Seven Delicious Belgian Foods: In Brussels, Do The Culinary Classics Right!

It’s fashionable these days to go “off the beaten path”, “travel like a local” or “look beneath the surface”. However, each city has its classics that tourists can’t miss: it would be a shame to visit Paris without taking a look at the Eiffel Tower, or go to Mexico City without tasting a taco.

So what’s a serious traveller to do?

Do the classics right.

In Brussels, there are a few Belgian food classics that are inevitable. The Belgians are said to have invented “French” fries. They’re known around the world for their beers. And Belgian chocolate is a source of national pride. Here’s how to avoid the tourist traps, get the real stuff where the locals get it and eat like a professional tourist!


Even though we’re used to hearing the words “Belgian waffle” together, in Belgium, there is no such thing. Two cities—Brussels and Liège—have their own specific versions that are sold side by side. A Brussels waffle is quite thick, has extremely light, fluffy dough on the inside and a crispy thin crust on the outside; a Liège waffle, on the other hand, is thicker, denser and crunchier.

In Brussels, the old town is where the tourists hang out. On almost each corner you can find a waffle stand, most of them advertising 1-euro waffles. Don’t be fooled—they are terrible!

Close to the Manneken Pis, a French waffle chain called Waffle Factory has the best—and most expensive—waffles in the old town. It’s a bit of a “McDonald’s for waffles”, and the atmosphere in the restaurant leaves much to be desired, but the waffles are some of the best around. The Brussels waffle with melted Belgian chocolate is simple and delicious.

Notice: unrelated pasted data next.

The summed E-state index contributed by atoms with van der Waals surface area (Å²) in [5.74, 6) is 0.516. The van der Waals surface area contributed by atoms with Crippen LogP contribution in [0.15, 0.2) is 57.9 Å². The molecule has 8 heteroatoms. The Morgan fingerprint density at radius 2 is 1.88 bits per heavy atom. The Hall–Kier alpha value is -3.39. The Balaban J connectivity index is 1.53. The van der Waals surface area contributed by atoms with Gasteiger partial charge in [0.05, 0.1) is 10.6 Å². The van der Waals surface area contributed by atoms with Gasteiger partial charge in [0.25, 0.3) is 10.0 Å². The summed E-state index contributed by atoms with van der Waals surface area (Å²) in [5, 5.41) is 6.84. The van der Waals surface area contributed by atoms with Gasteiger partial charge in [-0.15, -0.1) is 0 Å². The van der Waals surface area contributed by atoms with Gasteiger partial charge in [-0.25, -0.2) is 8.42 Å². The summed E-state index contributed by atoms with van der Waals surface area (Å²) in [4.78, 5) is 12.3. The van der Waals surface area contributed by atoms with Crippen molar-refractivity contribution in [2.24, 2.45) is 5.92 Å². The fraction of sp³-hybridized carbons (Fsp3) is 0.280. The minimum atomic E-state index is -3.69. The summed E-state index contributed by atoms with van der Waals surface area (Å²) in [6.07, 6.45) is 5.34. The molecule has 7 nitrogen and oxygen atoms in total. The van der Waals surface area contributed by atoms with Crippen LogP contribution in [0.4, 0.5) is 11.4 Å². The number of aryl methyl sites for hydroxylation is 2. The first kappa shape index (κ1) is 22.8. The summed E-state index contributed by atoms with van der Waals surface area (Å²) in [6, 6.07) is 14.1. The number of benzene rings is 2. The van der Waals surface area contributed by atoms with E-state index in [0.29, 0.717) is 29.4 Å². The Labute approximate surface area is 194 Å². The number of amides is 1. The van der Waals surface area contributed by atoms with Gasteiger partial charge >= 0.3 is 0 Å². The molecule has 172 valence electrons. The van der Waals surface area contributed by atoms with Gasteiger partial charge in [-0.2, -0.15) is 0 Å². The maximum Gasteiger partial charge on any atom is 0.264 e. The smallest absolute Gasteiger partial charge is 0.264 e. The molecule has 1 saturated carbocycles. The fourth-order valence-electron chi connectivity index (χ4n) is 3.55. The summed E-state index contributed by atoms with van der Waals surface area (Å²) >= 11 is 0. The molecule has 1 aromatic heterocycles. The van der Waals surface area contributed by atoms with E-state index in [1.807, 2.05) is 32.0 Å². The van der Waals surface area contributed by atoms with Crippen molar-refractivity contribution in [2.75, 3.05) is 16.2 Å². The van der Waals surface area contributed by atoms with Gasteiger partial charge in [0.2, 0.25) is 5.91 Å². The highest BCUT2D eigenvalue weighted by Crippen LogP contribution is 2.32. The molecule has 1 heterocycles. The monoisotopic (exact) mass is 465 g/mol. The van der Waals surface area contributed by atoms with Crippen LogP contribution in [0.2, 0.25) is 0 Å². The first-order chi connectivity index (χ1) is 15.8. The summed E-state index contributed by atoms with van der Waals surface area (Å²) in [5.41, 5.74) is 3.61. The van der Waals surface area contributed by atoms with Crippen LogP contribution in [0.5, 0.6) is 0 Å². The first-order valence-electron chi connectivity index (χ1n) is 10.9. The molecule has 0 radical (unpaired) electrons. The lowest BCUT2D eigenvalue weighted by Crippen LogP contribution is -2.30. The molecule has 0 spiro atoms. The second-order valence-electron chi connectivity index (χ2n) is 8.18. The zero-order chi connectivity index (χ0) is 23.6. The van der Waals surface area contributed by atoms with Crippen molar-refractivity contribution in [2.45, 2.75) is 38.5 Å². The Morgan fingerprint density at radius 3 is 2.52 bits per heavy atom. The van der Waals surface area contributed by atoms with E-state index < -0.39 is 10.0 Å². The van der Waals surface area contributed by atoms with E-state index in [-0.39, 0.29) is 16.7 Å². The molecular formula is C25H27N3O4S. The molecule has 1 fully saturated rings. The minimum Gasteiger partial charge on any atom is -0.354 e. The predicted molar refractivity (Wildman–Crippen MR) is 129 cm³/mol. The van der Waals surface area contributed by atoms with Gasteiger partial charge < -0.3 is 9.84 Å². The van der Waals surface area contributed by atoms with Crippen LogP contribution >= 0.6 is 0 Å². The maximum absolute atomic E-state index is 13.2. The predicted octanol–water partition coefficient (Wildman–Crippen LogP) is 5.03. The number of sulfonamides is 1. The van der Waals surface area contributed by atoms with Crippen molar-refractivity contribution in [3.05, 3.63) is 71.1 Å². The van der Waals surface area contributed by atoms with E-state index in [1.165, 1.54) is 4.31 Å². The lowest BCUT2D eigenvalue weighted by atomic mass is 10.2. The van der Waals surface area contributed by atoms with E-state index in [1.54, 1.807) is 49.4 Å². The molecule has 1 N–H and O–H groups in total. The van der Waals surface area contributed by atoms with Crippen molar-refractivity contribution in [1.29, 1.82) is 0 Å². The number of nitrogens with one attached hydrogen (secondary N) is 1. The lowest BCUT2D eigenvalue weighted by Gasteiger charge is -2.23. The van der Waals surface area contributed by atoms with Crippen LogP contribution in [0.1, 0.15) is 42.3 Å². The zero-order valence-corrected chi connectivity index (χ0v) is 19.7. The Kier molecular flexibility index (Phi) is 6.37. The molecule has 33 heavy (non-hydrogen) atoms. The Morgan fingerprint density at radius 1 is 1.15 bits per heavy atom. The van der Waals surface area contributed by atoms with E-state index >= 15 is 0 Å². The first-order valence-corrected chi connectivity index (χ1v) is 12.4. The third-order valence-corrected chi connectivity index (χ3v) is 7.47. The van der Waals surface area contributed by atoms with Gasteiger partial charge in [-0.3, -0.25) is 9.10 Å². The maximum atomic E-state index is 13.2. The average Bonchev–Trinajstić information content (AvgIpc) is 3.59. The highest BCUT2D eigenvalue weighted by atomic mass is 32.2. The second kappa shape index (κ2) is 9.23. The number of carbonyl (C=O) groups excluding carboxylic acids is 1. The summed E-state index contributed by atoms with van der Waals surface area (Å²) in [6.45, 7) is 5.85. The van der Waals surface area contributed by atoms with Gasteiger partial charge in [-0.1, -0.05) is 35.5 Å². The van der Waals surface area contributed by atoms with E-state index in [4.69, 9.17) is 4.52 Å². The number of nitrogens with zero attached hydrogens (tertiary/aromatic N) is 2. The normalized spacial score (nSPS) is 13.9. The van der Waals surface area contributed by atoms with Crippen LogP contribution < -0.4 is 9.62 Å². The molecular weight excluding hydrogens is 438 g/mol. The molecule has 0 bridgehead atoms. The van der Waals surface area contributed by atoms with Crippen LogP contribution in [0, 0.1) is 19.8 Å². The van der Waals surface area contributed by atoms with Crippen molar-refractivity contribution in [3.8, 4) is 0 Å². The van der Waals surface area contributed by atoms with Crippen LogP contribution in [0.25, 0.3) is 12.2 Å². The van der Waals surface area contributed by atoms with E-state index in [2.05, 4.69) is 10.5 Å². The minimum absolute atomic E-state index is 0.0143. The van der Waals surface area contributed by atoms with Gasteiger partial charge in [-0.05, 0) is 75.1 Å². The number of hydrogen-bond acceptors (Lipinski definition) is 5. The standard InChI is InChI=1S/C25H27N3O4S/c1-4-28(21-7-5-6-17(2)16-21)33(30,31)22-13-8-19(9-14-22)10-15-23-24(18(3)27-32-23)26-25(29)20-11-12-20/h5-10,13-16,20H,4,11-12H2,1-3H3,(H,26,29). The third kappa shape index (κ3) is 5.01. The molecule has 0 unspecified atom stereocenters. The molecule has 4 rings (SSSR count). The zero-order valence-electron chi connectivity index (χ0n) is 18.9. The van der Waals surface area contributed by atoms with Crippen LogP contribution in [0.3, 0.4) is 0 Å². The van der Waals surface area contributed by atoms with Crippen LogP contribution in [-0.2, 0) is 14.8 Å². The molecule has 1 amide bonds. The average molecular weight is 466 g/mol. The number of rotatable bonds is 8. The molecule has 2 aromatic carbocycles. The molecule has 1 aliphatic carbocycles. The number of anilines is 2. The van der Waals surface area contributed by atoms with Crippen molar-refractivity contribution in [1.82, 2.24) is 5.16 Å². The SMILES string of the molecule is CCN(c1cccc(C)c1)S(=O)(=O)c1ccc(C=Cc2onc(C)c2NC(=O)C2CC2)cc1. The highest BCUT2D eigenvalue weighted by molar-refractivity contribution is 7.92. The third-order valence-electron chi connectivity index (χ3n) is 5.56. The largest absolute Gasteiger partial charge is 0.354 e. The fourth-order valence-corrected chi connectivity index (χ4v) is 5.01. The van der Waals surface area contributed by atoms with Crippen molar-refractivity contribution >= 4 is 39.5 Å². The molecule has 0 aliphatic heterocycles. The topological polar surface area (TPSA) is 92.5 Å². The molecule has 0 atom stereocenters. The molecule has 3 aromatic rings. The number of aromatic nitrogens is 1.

Waffle Factory Rue du Lombard 30, 1000 Ville de Bruxelles, Belgium


Moules-frites is advertised everywhere in the old town, and it’s truly one of the most iconic dishes in Brussels and all of Belgium. Be aware, though, that mussels go through seasons. They’re in season between July and March, and at their best in September and October.

The technique to eat this dish is quite simple: take a mussel, eat the flesh, then use the shell to pinch the meat out of the subsequent mussels. Finally, rip the shell in two, and use the half-shell as a scoop to taste the broth. Or… just eat with your fingers…

Don’t eat the mussels that aren’t open!

Le Zinneke Place de la Patrie 26, 1030 Schaerbeek, Belgium


They’re probably the most famous Belgian dish in the world. Fries aren’t French, despite their name in English. In this part of the planet, they’re eaten in a paper cone, slathered in one of the dozen-or-so sauces available at fries stands.

However in Brussels, fries are a bit of a tourist trap. Ten years ago, it was quite difficult to find a stand in the old part of town. Today, there are many different options, but none have serious merit. None will blow your mind, so to speak.

To get the real deal, you have to leave the centre of town. South of the old town, in the neighborhood of Ixelles, is Frit Flagey—a real Belgian fries stand. The fries are crispy and crunchy, served hot to order, with the classic selection of sauces—from mayonnaise to tartare to piri-piri and even sauce riche! Warning: there will be a long line of customers waiting in front of the stand.

Frit Flagey Place Eugène Flagey, 1050 Ixelles, Belgium